Housing affordability: IMF recommends capital gains tax

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The International Monetary Fund has praised the economy’s performance in response to Covid-19, but warns it is vulnerable to a housing downturn.

Houses around Lyttelton area in Christchurch

Photo: RNZ / Nate McKinnon

In its regular review of New Zealand, it said the government’s swift moves to control the spread of Covid-19 and significant support for the economy have allowed a quicker than expected rebound in activity.

“On the fiscal side, I would particularly say the wage subsidy programme was very helpful during the initial lockdown and has helped a much, much worse labour market outcome,” IMF Australia New Zealand division chief Harald Finger said.

“It made sure that 60 percent of wage earners in New Zealand could benefit from it and that actually is, from what we can see, is the highest coverage in the world.”

However, the IMF report said that the recovery had been uneven with job losses felt most among low-skilled workers, young people, women and people from ethnic communities.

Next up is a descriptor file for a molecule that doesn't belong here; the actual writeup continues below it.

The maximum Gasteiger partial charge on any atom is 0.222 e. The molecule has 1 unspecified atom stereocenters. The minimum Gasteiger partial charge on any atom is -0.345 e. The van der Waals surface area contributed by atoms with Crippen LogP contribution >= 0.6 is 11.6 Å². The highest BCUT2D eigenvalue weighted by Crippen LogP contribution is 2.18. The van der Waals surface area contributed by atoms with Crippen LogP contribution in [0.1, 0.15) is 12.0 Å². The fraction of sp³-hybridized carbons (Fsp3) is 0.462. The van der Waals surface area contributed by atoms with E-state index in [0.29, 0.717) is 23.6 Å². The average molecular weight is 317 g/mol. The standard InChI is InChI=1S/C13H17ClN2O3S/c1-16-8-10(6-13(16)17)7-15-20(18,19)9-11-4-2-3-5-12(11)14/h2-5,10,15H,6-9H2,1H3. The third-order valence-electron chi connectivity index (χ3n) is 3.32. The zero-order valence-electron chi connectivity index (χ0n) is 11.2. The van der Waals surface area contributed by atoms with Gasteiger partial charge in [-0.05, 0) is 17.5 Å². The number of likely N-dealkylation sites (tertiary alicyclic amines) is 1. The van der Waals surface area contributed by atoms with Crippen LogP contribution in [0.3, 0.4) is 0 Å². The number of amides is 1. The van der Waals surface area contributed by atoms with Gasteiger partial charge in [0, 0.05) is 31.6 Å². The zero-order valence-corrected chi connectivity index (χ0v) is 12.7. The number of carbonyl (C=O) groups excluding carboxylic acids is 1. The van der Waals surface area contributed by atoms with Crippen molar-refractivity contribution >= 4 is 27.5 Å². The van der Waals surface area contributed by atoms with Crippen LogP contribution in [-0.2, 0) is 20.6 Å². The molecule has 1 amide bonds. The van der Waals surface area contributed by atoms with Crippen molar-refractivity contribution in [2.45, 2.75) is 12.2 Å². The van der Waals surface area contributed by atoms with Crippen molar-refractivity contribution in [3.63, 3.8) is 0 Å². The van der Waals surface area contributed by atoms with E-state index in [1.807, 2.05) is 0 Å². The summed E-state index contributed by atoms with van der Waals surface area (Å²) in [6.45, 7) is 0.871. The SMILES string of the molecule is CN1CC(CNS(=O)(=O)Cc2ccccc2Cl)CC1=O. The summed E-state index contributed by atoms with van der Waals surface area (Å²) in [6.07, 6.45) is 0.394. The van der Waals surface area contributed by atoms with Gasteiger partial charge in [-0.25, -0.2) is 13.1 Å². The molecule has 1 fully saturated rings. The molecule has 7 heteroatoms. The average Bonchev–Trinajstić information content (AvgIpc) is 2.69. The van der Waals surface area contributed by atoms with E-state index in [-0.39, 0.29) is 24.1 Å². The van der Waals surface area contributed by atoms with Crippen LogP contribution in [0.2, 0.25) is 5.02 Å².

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Finger said active labour market policies, the reform of vocational training and expanding the eligibility of training subsidies would help support those affected.

Additionally, the report noted the surging housing market could trigger a “pronounced correction”, which needed to be tackled with specific measures to dampen speculative demand and unlock supply.

“Mitigating near-term housing demand, particularly from investors, would help moderate price pressures,” it said.

“Introduction of stamp duties or an expansion of capital gains taxation could reduce the attractiveness of residential property investment.”

To address long-term affordability the IMF recommended policies that freed up land supply, improved zoning and allowed housing developments to be fast-tracked.

But without some near-term measures to quell demand, while more houses come to market, prices would continue to rise, Finger said.

In the near term, the IMF expected the economic growth would be moderate, wage growth would be slow and inflation would reach 2 percent by 2023.

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The IMF said while additional stimulus is not needed, monetary and fiscal support should not be withdrawn to quickly because significant risks remain.

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